Expect FDA To Tighten Bioterrorism Act Enforcement
If there’s one good thing that can be derived from the recent spate of high-profile food-borne illness outbreaks linked to fresh produce, it’s a strong belief that the U.S. Food and Drug Administration (FDA) will have to step up its enforcement of the major food-related provisions in the Bioterrorism Act of 2002.
The Bioterrorism Act contained provisions to help the government track the source of an outbreak of food-borne illness and help notify companies that might be affected. One requires all companies—foreign and domestic—that produce, process, package, store, transport, sell or otherwise handle food for consumption in the United States to be able to identify within 24 hours all the sources and destinations of food products in their possession.
The other requires those same companies to provide emergency contact information to the FDA as part of an early warning system in the event of a food contamination.
FDA officials knew their current system was flawed months ago when, during an internal test of their Food Facility Registration Database, authorities failed to reach the proper person one-third of the time. FDA officials were able to reach an emergency contact at only two of every three facilities from a sample of 800 facilities listed in the database of almost 300,000 facilities worldwide.
In the test, conducted from July 10 to Aug. 2, the agency got responses from or talked with the right contacts about 66 percent of the time. The rate was 72 percent for U.S. facilities and 59 percent for foreign facilities.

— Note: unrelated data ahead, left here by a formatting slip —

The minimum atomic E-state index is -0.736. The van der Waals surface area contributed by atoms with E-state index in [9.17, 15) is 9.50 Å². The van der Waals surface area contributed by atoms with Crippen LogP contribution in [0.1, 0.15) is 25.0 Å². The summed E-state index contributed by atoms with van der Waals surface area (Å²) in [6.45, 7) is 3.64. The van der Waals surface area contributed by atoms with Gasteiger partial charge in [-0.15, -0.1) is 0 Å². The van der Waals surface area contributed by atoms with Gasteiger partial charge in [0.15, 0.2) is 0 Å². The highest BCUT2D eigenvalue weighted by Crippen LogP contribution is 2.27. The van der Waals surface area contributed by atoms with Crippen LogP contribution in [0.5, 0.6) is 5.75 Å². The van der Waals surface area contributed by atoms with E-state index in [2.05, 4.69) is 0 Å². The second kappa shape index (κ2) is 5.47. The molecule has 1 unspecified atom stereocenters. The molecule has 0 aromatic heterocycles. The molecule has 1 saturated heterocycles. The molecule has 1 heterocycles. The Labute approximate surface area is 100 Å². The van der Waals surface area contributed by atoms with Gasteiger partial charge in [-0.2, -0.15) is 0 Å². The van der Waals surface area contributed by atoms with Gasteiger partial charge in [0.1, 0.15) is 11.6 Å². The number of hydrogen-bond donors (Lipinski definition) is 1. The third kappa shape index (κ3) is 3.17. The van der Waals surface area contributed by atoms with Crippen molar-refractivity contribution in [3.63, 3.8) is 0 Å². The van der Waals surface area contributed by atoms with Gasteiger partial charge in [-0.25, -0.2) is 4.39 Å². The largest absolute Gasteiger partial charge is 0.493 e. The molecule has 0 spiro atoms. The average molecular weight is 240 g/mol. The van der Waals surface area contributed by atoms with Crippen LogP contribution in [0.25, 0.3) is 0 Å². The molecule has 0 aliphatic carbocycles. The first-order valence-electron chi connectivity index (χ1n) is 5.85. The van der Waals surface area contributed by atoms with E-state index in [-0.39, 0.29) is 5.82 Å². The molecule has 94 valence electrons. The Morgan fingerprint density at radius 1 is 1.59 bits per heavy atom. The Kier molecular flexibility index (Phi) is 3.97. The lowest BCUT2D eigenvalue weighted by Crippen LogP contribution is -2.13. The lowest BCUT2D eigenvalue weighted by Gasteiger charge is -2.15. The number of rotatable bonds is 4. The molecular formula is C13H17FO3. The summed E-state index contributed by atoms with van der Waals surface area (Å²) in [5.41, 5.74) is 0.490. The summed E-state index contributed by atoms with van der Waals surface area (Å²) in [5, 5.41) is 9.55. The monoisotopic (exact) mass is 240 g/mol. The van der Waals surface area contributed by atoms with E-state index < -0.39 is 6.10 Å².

Also in the test:
- People told FDA they were not the emergency contacts at 10 percent of U.S. facilities and 11 percent of foreign facilities;
- FDA couldn’t be sure they had reached the right emergency contacts because people didn’t speak English in 1 percent of U.S. facilities and 9 percent of foreign facilities;
- There was no response to messages left at 18 percent of U.S. facilities and 20 percent of foreign facilities.
“As a result of this test, FDA believes that it is imperative that immediate steps be taken by FDA and owners, operators and agents in charge of domestic and foreign registered facilities to improve the accuracy of the information in the Food Facility Registration Database,” the agency said in a statement at the time.
But for many, it will take more than that to halt the spread of food-borne illnesses across the country.
“This will force the FDA to give Bioterrorism Act enforcement some more muscle,” predicts Bruce Bowen, vice president of retail/wholesale solutions at Aldata Solutions, a European supply chain solutions provider with U.S. offices in Atlanta. “The FDA will have to put some teeth behind its Bioterrorism enforcement.
“The Bioterrorism Act outlines penalties for a lack of compliance, and it will be interesting to see how strictly they are enforced now,” he says.
“The FDA has to change the way they think,” adds Tom Appleton, assistant warehouse manager at J&J Snack Food’s DC in Pennsauken, NJ. “Who thought of things like terrorism 10 years ago, so now they’ll have to be more aggressive.” —L.K.